Tata Steel's proposal to close the British Steel Pension Scheme (BSPS) and replace it with a defined contribution (DC) plan has been accepted by steelworkers.
In a consultative ballot, more than 70% of members from three unions accepted the plan to close the defined benefit (DB) scheme to future accrual. It also includes a new DC scheme with 10% maximum employer contributions and 6% from employees.
The deal is a major development for staff that have been in a period of uncertainty since April 2016 when Tata Steel said it wanted to sell the UK business.
Community general secretary Roy Rickhuss said: "This result provides a clear mandate from our members to move forward in our discussions with Tata and find a sustainable solution for the BSPS.
"Steelworkers have taken a tough decision and have shown they are determined to safeguard jobs and secure the long-term future of steelmaking. Nobody wanted to be in this situation, but as we have always said, it is vital that we now work together to protect the benefits already accrued and prevent the BSPS from free-falling into the Pension Protection Fund (PPF)."
Reacting to the news BSPS trustee chairman Allan Johnston said: "The Trustee of BSPS welcomes the result of the Tata Steel UK staff ballot. The closure of the scheme is an important step in securing its future outside of the PPF and better pension benefits for members than is available to them under the existing PPF rules. We continue to have constructive discussions with Tata Steel, government and TPR about how the scheme will be supported in future. These discussions are ongoing and no decision has been taken."
There had been concerns that without radical changes to the pension scheme, it would end up going into the lifeboat fund.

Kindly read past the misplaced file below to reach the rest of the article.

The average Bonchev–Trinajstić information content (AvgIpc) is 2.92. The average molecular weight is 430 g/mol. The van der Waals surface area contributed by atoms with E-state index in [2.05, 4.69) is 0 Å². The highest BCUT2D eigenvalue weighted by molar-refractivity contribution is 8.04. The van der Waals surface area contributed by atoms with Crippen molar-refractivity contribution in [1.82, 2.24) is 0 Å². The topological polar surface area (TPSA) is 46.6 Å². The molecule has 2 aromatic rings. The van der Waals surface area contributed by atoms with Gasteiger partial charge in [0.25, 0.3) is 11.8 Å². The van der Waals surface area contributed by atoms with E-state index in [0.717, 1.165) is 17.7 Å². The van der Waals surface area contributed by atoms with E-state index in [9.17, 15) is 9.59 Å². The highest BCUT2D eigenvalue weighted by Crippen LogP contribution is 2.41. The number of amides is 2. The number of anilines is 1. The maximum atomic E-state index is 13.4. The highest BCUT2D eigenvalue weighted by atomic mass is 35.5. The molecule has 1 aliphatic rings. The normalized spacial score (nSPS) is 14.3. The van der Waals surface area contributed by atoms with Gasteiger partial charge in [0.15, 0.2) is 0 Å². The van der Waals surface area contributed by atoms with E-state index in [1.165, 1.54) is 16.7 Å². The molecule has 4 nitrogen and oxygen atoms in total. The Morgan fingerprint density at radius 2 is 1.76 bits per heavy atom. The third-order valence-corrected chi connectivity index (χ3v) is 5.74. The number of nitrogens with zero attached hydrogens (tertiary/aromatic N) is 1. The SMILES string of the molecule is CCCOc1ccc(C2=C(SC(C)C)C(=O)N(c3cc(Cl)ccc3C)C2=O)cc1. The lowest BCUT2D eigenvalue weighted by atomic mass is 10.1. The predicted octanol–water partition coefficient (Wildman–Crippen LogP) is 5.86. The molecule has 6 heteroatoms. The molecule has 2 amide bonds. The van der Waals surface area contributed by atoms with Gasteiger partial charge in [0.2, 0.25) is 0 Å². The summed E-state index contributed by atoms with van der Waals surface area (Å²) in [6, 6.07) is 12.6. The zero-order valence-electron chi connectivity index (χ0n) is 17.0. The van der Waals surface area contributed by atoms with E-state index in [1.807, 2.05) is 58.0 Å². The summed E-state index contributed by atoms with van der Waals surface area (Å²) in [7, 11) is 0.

However, unions also pointed out the government and company should honour the vote from steelworkers by supporting the industry going forward. "The UK government must now work in lockstep with the Welsh government and put steel at the heart of a manufacturing industrial strategy which ensures UK steel is used in all major infrastructure and defence projects," said Unite national officer Tony Brady.
Tata Steel could use a regulated apportionment arrangement (RAA) to achieve this separation but this would require convincing The Pensions Regulator (TPR) that it would become insolvent within the next 12 months.
Punter Southall principal Martin Hunter said: "Even if TPR can be convinced that insolvency is inevitable, this route is also likely to require a substantial contribution from Tata Steel or its parent company. This is because they would need to offer the pension scheme more money than it would expect to receive through an insolvency process."
Furthermore, the cash sum needed to achieve a separation could be in excess of £1bn, added Hunter.
Another obstacle to further developments on BSPS could be what happens to past benefits according to Lincoln Pensions managing director Richard Farr. "The bigger question has always been whether past benefits can still be protected. Based on this ballot result, any move by the employer to cut prior benefits, which they might explore at some point, will need the imminent insolvency of UK Steel to force it through."
- Tata Steel UK launched consultation in December 2016 proposing to close BSPS to future accrual
- This will be replaced by a new DC scheme with 10% maximum employer contributions and 6% from employees
- At the time unions called this is a "significant shift" in Tata's opening offer which included only 3% of employer contributions and 3% employee contributions
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